First United Nations resolution to tackle preventable sight loss passes4 August 2021 London School of Hygiene & Tropical Medicine London School of Hygiene & Tropical Medicine https://lshtm.ac.uk/themes/custom/lshtm/images/lshtm-logo-black.png
The International Centre for Eye Health (ICEH) based at the London School of Hygiene & Tropical Medicine joins the eye health community in celebrating the passing of the first United Nations resolution on preventable sight loss. All 193 countries of the United Nations General Assembly (UNGA) unanimously adopted the resolution today, which sets eye health goals for members to achieve by 2030.
The resolution follows the publication of the Lancet Global Health Commission on Global Eye Health in February 2021, which highlighted that there are 1.1 billion people living with preventable sight loss worldwide. It also showed that improving eye health is essential to the United Nations’ Sustainable Development goals (SDGs). This latest resolution recognises the effect of reduced eye health on many of the major SDGs, including those pertaining to poverty, employment and sustainability, and also calls on targets for eye care to be included within the SDGs themselves.
Professor Matthew Burton, Director of ICEH and co-chair of the Commission said: “Evidence has shown that vision impairment leads to detrimental effects for health, wellbeing, and economic development. This is despite the fact that 90% of vision loss could be prevented or treated with existing, highly cost-effective interventions. This resolution takes an important step by acknowledging that improved eye health can accelerate the achievement of the Sustainable Development Goals. Today’s agreement is essential for the hundreds of millions needlessly living with treatable vision loss, paving the way for real action on eye health for the future.”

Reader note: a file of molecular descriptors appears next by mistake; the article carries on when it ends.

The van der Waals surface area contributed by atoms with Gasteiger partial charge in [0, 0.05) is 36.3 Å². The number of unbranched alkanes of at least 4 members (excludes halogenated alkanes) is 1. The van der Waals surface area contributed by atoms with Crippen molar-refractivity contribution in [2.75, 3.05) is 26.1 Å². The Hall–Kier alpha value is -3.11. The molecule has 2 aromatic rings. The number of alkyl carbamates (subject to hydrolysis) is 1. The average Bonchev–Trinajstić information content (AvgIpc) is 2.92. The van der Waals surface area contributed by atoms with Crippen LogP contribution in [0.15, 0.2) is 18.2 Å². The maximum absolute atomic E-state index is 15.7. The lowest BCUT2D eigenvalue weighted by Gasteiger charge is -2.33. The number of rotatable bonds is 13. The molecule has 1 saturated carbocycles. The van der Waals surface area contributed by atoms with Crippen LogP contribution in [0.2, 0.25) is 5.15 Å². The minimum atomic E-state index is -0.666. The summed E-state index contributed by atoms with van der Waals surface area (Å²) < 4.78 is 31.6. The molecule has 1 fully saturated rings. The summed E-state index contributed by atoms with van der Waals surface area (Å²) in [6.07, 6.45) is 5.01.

Research from the Commission showed that vision loss costs the global economy $411 billion, which this new resolution seeks to address, creating expectations for international financial institutions and donors to provide targeted finances, especially to support low- and middle-income countries in tackling preventable sight loss.
The resolution further acknowledges key areas related to eye health, including healthy ageing, disability and gender equity, with the agreement calling for the United Nations to incorporate eye health into all its projects, including through Unicef and UN-Women.
Professor Burton added: “It has been estimated that without urgent action 1.8 billion people will be living with untreated vision impairment by 2050. This new resolution provides a framework for improvement globally, but continued commitment by governments and international institutions is needed to ensure access to care for all.”
There cannot be any complacency as to the need for global action.
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